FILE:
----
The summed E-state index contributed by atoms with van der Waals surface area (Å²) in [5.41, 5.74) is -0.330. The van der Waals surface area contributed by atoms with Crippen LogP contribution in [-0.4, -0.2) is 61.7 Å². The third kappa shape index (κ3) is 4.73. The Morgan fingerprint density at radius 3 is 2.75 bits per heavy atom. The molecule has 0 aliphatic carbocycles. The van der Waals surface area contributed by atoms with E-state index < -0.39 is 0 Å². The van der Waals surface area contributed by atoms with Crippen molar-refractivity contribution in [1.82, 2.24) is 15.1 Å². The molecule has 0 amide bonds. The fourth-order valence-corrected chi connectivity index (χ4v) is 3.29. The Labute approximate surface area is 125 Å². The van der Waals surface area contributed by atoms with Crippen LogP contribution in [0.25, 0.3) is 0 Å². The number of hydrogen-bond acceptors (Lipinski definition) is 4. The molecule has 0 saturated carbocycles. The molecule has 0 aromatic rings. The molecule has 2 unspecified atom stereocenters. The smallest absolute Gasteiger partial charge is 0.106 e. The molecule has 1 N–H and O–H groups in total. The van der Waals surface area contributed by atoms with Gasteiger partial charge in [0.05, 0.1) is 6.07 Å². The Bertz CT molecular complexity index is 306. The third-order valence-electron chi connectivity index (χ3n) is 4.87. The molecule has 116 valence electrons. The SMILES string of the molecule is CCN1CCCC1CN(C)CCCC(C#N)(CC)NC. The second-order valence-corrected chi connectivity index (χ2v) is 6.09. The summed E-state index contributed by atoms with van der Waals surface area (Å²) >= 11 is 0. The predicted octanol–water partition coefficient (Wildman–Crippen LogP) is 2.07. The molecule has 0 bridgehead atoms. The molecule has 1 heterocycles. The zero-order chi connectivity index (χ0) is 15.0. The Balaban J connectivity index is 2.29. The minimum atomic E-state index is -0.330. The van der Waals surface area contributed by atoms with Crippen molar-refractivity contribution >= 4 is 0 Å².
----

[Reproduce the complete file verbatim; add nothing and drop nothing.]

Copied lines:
The summed E-state index contributed by atoms with van der Waals surface area (Å²) in [5.41, 5.74) is -0.330. The van der Waals surface area contributed by atoms with Crippen LogP contribution in [-0.4, -0.2) is 61.7 Å². The third kappa shape index (κ3) is 4.73. The Morgan fingerprint density at radius 3 is 2.75 bits per heavy atom. The molecule has 0 aliphatic carbocycles. The van der Waals surface area contributed by atoms with E-state index < -0.39 is 0 Å². The van der Waals surface area contributed by atoms with Crippen molar-refractivity contribution in [1.82, 2.24) is 15.1 Å². The molecule has 0 amide bonds. The fourth-order valence-corrected chi connectivity index (χ4v) is 3.29. The Labute approximate surface area is 125 Å². The van der Waals surface area contributed by atoms with Crippen LogP contribution in [0.25, 0.3) is 0 Å². The number of hydrogen-bond acceptors (Lipinski definition) is 4. The molecule has 0 saturated carbocycles. The molecule has 0 aromatic rings. The molecule has 2 unspecified atom stereocenters. The smallest absolute Gasteiger partial charge is 0.106 e. The molecule has 1 N–H and O–H groups in total. The van der Waals surface area contributed by atoms with Gasteiger partial charge in [0.05, 0.1) is 6.07 Å². The Bertz CT molecular complexity index is 306. The third-order valence-electron chi connectivity index (χ3n) is 4.87. The molecule has 116 valence electrons. The SMILES string of the molecule is CCN1CCCC1CN(C)CCCC(C#N)(CC)NC. The second-order valence-corrected chi connectivity index (χ2v) is 6.09. The summed E-state index contributed by atoms with van der Waals surface area (Å²) >= 11 is 0. The predicted octanol–water partition coefficient (Wildman–Crippen LogP) is 2.07. The molecule has 0 bridgehead atoms. The molecule has 1 heterocycles. The zero-order chi connectivity index (χ0) is 15.0. The Balaban J connectivity index is 2.29. The minimum atomic E-state index is -0.330. The van der Waals surface area contributed by atoms with Crippen molar-refractivity contribution >= 4 is 0 Å².